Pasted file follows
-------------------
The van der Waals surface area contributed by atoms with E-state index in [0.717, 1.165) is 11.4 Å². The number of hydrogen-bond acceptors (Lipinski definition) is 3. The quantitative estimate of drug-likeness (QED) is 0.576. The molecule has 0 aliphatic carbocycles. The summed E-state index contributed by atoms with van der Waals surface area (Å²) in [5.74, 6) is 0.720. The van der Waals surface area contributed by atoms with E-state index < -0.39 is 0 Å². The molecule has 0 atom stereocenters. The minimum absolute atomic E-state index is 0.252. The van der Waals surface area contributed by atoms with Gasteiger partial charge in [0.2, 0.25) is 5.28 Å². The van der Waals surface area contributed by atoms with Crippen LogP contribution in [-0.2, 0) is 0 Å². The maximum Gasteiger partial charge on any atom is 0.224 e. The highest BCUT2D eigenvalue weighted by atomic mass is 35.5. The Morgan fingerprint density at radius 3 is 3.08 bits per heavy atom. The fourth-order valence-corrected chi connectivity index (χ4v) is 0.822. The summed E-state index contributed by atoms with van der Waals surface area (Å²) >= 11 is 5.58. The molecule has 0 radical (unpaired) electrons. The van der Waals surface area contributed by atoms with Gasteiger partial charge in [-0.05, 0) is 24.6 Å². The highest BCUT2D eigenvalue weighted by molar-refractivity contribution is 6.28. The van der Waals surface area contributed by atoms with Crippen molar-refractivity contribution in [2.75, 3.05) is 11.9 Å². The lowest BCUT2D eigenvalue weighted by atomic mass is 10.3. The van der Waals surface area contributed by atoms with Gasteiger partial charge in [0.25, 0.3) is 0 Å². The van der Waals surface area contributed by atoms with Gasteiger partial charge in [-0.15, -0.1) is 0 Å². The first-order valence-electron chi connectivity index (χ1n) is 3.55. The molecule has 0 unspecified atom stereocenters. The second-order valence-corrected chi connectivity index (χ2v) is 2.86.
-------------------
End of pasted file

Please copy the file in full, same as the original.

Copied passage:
The van der Waals surface area contributed by atoms with E-state index in [0.717, 1.165) is 11.4 Å². The number of hydrogen-bond acceptors (Lipinski definition) is 3. The quantitative estimate of drug-likeness (QED) is 0.576. The molecule has 0 aliphatic carbocycles. The summed E-state index contributed by atoms with van der Waals surface area (Å²) in [5.74, 6) is 0.720. The van der Waals surface area contributed by atoms with E-state index < -0.39 is 0 Å². The molecule has 0 atom stereocenters. The minimum absolute atomic E-state index is 0.252. The van der Waals surface area contributed by atoms with Gasteiger partial charge in [0.2, 0.25) is 5.28 Å². The van der Waals surface area contributed by atoms with Crippen LogP contribution in [-0.2, 0) is 0 Å². The maximum Gasteiger partial charge on any atom is 0.224 e. The highest BCUT2D eigenvalue weighted by atomic mass is 35.5. The Morgan fingerprint density at radius 3 is 3.08 bits per heavy atom. The fourth-order valence-corrected chi connectivity index (χ4v) is 0.822. The summed E-state index contributed by atoms with van der Waals surface area (Å²) >= 11 is 5.58. The molecule has 0 radical (unpaired) electrons. The van der Waals surface area contributed by atoms with Gasteiger partial charge in [-0.05, 0) is 24.6 Å². The highest BCUT2D eigenvalue weighted by molar-refractivity contribution is 6.28. The van der Waals surface area contributed by atoms with Crippen molar-refractivity contribution in [2.75, 3.05) is 11.9 Å². The lowest BCUT2D eigenvalue weighted by atomic mass is 10.3. The van der Waals surface area contributed by atoms with Gasteiger partial charge in [0.25, 0.3) is 0 Å². The van der Waals surface area contributed by atoms with Gasteiger partial charge in [-0.15, -0.1) is 0 Å². The first-order valence-electron chi connectivity index (χ1n) is 3.55. The molecule has 0 unspecified atom stereocenters. The second-order valence-corrected chi connectivity index (χ2v) is 2.86.